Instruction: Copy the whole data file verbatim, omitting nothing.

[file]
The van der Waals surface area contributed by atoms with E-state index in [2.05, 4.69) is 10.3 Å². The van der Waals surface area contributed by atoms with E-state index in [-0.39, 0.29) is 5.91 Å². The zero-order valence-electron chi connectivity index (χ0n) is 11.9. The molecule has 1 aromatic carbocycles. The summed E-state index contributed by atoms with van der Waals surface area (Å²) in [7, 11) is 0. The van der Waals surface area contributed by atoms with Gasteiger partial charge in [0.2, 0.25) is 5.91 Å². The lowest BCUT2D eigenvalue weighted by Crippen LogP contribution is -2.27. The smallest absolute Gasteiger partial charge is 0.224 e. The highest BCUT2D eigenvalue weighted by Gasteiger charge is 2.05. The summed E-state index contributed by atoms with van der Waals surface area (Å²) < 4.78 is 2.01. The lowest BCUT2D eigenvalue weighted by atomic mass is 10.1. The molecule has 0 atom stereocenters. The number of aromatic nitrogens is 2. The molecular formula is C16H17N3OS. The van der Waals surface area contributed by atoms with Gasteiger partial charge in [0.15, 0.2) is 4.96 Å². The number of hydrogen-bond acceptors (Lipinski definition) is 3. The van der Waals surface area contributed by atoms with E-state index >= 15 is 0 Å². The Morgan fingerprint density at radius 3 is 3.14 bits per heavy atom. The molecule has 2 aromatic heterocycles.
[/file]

The van der Waals surface area contributed by atoms with E-state index in [2.05, 4.69) is 10.3 Å². The van der Waals surface area contributed by atoms with E-state index in [-0.39, 0.29) is 5.91 Å². The zero-order valence-electron chi connectivity index (χ0n) is 11.9. The molecule has 1 aromatic carbocycles. The summed E-state index contributed by atoms with van der Waals surface area (Å²) in [7, 11) is 0. The van der Waals surface area contributed by atoms with Gasteiger partial charge in [0.2, 0.25) is 5.91 Å². The lowest BCUT2D eigenvalue weighted by Crippen LogP contribution is -2.27. The smallest absolute Gasteiger partial charge is 0.224 e. The highest BCUT2D eigenvalue weighted by Gasteiger charge is 2.05. The summed E-state index contributed by atoms with van der Waals surface area (Å²) < 4.78 is 2.01. The lowest BCUT2D eigenvalue weighted by atomic mass is 10.1. The molecule has 0 atom stereocenters. The number of aromatic nitrogens is 2. The molecular formula is C16H17N3OS. The van der Waals surface area contributed by atoms with Gasteiger partial charge in [0.15, 0.2) is 4.96 Å². The number of hydrogen-bond acceptors (Lipinski definition) is 3. The van der Waals surface area contributed by atoms with E-state index >= 15 is 0 Å². The Morgan fingerprint density at radius 3 is 3.14 bits per heavy atom. The molecule has 2 aromatic heterocycles.